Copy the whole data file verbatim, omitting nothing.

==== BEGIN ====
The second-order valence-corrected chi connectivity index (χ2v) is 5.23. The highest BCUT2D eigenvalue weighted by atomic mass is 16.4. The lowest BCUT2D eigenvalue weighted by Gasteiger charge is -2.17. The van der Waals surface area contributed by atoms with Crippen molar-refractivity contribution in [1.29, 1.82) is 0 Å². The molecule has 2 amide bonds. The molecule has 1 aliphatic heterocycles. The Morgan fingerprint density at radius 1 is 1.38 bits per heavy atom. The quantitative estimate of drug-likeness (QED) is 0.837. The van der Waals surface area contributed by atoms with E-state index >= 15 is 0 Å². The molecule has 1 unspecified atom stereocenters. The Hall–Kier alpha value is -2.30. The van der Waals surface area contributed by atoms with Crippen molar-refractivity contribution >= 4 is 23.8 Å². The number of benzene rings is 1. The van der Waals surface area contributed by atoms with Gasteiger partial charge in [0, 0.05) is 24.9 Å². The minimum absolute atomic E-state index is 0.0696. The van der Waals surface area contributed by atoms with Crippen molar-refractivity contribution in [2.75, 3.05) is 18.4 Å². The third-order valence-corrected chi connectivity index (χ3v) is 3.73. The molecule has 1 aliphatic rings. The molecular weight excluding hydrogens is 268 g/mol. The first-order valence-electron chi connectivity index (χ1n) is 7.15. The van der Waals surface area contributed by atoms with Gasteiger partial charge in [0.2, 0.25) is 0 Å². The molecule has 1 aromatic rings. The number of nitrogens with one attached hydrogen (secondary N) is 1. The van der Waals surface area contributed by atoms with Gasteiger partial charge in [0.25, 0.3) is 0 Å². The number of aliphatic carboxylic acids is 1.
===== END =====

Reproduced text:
The second-order valence-corrected chi connectivity index (χ2v) is 5.23. The highest BCUT2D eigenvalue weighted by atomic mass is 16.4. The lowest BCUT2D eigenvalue weighted by Gasteiger charge is -2.17. The van der Waals surface area contributed by atoms with Crippen molar-refractivity contribution in [1.29, 1.82) is 0 Å². The molecule has 2 amide bonds. The molecule has 1 aliphatic heterocycles. The Morgan fingerprint density at radius 1 is 1.38 bits per heavy atom. The quantitative estimate of drug-likeness (QED) is 0.837. The van der Waals surface area contributed by atoms with E-state index >= 15 is 0 Å². The molecule has 1 unspecified atom stereocenters. The Hall–Kier alpha value is -2.30. The van der Waals surface area contributed by atoms with Crippen molar-refractivity contribution >= 4 is 23.8 Å². The number of benzene rings is 1. The van der Waals surface area contributed by atoms with Gasteiger partial charge in [0, 0.05) is 24.9 Å². The minimum absolute atomic E-state index is 0.0696. The van der Waals surface area contributed by atoms with Crippen molar-refractivity contribution in [2.75, 3.05) is 18.4 Å². The third-order valence-corrected chi connectivity index (χ3v) is 3.73. The molecule has 1 aliphatic rings. The molecular weight excluding hydrogens is 268 g/mol. The first-order valence-electron chi connectivity index (χ1n) is 7.15. The van der Waals surface area contributed by atoms with Gasteiger partial charge in [0.2, 0.25) is 0 Å². The molecule has 1 aromatic rings. The number of nitrogens with one attached hydrogen (secondary N) is 1. The van der Waals surface area contributed by atoms with Gasteiger partial charge in [0.25, 0.3) is 0 Å². The number of aliphatic carboxylic acids is 1.